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October 6, 2008

Post-Debate Palin: The Same Disaster She Was Before


The standard joke, going into Thursday’s vice presidential debate, was that as long as Sarah Palin didn’t fall down on stage or cry, she would beat expectations and therefore win.


Palin didn’t cry, she didn’t fall down, and her performance in St. Louis was a marked improvement over her catastrophic, cringe-inducing performances in interviews with Charles Gibson and Katie Couric. So by those standards, she had a successful night. But by any other objective standard she lost. She embarrassed herself again, just in a different way.  


Accordingly, Palin’s debate performance amounted to a succession of canned mini-speeches, often awkwardly delivered. The candidate was very clearly studying her notes for much the debate as if reading off cue cards, often stalling for a couple of seconds at the start of her answer while attempting to find the right notes.


This Palin performance improved on the abominable interviews mostly because moderator Gwen Ifill asked very few followup questions of either candidate. And Palin, especially toward the beginning, gave, shall we say, creative answers, such as when she was asked a question about mortgages and gave an answer about energy, or when she said, “I’m still on the tax thing” to a question that had nothing to do with taxes. (In fact, talking about taxes in lieu of everything else is a sort of microcosm of the past 30 years of GOP strategy.)


After all, in presidential debates, it’s not like candidates are ever required to actually answer questions, or even give answers that have anything whatsoever to do with the questions. In this case, it was really barely a debate at all, as the candidates had very little direct interaction with one another – not to mention that while Palin was debating Joe Biden, Biden was, almost exclusively, debating John McCain (and George W. Bush).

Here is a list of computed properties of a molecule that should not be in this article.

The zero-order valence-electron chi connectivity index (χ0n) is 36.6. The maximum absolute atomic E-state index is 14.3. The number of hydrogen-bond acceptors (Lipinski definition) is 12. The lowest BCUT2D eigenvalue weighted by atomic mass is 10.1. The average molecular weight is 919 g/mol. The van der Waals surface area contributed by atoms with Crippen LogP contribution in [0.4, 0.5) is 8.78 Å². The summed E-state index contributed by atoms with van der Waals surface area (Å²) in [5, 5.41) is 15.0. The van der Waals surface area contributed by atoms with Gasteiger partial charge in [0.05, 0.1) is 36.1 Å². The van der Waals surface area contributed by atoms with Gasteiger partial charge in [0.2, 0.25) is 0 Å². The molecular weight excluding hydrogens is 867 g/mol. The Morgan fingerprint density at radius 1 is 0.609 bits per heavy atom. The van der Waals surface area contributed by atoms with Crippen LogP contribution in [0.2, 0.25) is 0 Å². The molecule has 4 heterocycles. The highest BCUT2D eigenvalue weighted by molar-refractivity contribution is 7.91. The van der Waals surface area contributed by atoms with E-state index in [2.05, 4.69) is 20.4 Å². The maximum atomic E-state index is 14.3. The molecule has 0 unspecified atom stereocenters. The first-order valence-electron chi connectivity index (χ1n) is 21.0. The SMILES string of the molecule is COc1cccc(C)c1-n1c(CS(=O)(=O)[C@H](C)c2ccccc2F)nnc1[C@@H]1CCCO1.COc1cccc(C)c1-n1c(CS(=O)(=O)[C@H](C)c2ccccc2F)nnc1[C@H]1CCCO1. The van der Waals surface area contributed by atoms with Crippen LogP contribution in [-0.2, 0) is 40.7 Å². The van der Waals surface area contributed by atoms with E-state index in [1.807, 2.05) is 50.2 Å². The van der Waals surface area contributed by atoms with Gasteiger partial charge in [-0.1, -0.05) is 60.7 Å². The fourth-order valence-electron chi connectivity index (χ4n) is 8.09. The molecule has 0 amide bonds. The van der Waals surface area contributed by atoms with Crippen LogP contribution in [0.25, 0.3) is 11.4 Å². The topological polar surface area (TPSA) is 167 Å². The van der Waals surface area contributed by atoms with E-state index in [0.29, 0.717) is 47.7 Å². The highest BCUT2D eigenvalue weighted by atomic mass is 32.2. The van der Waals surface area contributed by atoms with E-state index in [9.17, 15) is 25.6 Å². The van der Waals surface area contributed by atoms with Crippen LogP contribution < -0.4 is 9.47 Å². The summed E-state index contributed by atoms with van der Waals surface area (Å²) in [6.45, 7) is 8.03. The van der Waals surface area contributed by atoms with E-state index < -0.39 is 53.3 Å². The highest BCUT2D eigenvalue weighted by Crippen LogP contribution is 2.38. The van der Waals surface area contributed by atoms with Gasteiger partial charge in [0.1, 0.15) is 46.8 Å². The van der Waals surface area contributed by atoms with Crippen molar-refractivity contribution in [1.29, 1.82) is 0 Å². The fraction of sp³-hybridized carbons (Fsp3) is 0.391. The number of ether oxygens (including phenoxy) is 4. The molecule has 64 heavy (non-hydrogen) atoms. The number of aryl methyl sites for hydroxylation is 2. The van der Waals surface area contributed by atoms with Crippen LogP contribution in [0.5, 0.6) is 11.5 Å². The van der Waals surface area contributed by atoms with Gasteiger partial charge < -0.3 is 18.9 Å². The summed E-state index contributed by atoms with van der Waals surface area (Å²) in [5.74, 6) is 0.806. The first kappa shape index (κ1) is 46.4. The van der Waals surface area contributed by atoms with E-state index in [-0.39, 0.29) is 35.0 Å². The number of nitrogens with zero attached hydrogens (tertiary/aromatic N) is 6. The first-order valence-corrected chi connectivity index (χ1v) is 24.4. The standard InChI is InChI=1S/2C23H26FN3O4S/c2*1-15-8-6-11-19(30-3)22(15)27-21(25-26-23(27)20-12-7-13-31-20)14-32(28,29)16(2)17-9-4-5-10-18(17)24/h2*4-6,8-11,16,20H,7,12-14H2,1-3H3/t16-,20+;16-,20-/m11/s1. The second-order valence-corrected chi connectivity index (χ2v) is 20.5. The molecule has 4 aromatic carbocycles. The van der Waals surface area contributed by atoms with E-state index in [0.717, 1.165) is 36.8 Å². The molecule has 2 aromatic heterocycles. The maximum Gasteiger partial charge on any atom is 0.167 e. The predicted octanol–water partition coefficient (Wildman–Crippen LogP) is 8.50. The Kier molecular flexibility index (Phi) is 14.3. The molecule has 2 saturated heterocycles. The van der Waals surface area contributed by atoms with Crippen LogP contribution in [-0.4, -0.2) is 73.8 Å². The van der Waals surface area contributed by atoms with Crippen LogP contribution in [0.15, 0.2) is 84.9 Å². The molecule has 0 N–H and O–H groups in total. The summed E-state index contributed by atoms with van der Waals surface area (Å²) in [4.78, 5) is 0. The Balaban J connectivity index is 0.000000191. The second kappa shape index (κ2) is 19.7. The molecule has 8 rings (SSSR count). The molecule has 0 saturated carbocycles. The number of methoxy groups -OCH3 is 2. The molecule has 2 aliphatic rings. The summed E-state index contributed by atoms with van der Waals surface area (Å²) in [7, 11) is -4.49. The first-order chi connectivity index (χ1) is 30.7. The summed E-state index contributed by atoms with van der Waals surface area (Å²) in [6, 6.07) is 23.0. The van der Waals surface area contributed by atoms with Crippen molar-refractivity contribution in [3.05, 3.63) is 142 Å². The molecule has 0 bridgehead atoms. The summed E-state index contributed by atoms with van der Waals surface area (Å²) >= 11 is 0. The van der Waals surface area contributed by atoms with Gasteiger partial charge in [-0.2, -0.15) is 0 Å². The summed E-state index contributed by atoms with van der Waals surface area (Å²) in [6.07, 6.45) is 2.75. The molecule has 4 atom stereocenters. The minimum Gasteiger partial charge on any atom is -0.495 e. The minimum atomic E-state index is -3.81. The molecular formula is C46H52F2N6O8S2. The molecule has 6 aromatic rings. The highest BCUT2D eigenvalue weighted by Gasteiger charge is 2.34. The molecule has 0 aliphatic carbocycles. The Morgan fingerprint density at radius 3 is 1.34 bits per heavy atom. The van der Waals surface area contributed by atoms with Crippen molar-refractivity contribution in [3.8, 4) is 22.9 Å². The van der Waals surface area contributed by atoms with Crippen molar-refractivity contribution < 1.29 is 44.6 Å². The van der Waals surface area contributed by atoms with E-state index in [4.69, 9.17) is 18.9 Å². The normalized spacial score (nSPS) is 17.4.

Biden’s performance started off sluggish but improved as the night wore on. He was long-winded at times, as is his wont, but he got into a couple of strong rhetorical flourishes, especially one about Iraq and another about the struggles of middle-class families, during which he appeared nearly on the verge of tears while discussing his late wife and daughter. Biden also avoided any major factual and verbal gaffes, and didn’t commit any Rick Lazio-type debating-a-woman blunders either.


Still, the story of the debate was a series of howlers from Palin. Overall, her answers were full of run-on sentences and, once again, more resembled speech segments than debate answers.


Palin, somewhat ludicrously, called for the constitutional role of the vice presidency to be enlarged, which post-Dick Cheney would be both ridiculous and probably impossible. She simultaneously called for more freedom from the government but against deregulation. She gave an answer on nuclear energy that was nonsensical to say the least, and assumed, “I’ve only been at this for five weeks” was an argument for her candidacy, as opposed to against it.


Most embarrassing of all was Palin’s closing statement, in which – channeling Bush – she talked about how great it is to “answer questions without the filter of the mainstream media, without people telling what they just heard.” This during a debate broadcast nationally through . . . the mainstream media, which was followed by hours of analysis over what we just heard. Then she closed by implying that unless we vote for the McCain-Palin ticket, America will no longer be free.


Sarah Palin proved nothing in this debate other than that she’s better at reciting talking-point-filled mini-speeches than she is at answering questions extemporaneously. She may not have fallen on her face, but she is absolutely no less of a disaster as a candidate after the debate than she was before.


© 2008 North Star Writers Group. May not be republished without permission.


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